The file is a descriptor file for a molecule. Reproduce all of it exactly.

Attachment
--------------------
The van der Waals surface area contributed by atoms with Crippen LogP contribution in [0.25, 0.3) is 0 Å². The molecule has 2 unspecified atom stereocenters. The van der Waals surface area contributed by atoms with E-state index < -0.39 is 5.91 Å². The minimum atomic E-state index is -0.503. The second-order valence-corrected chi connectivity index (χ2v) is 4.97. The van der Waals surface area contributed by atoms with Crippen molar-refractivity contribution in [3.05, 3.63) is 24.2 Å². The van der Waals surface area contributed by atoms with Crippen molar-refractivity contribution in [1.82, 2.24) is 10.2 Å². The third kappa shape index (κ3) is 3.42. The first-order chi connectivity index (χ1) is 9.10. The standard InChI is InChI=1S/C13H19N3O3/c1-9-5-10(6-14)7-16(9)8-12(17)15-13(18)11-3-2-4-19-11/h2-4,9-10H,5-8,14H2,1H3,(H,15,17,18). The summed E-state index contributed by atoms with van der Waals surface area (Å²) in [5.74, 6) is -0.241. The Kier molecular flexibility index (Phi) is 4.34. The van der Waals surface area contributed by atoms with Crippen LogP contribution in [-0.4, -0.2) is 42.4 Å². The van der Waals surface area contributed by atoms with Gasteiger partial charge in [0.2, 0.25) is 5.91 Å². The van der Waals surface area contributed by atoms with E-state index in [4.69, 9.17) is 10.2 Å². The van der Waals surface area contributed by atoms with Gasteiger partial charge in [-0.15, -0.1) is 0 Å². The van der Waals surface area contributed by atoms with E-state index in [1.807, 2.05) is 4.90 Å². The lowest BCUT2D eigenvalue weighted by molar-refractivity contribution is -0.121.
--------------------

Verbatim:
The van der Waals surface area contributed by atoms with Crippen LogP contribution in [0.25, 0.3) is 0 Å². The molecule has 2 unspecified atom stereocenters. The van der Waals surface area contributed by atoms with E-state index < -0.39 is 5.91 Å². The minimum atomic E-state index is -0.503. The second-order valence-corrected chi connectivity index (χ2v) is 4.97. The van der Waals surface area contributed by atoms with Crippen molar-refractivity contribution in [3.05, 3.63) is 24.2 Å². The van der Waals surface area contributed by atoms with Crippen molar-refractivity contribution in [1.82, 2.24) is 10.2 Å². The third kappa shape index (κ3) is 3.42. The first-order chi connectivity index (χ1) is 9.10. The standard InChI is InChI=1S/C13H19N3O3/c1-9-5-10(6-14)7-16(9)8-12(17)15-13(18)11-3-2-4-19-11/h2-4,9-10H,5-8,14H2,1H3,(H,15,17,18). The summed E-state index contributed by atoms with van der Waals surface area (Å²) in [5.74, 6) is -0.241. The Kier molecular flexibility index (Phi) is 4.34. The van der Waals surface area contributed by atoms with Crippen LogP contribution in [-0.4, -0.2) is 42.4 Å². The van der Waals surface area contributed by atoms with Gasteiger partial charge in [0.2, 0.25) is 5.91 Å². The van der Waals surface area contributed by atoms with E-state index in [4.69, 9.17) is 10.2 Å². The van der Waals surface area contributed by atoms with Gasteiger partial charge in [-0.15, -0.1) is 0 Å². The van der Waals surface area contributed by atoms with E-state index in [1.807, 2.05) is 4.90 Å². The lowest BCUT2D eigenvalue weighted by molar-refractivity contribution is -0.121.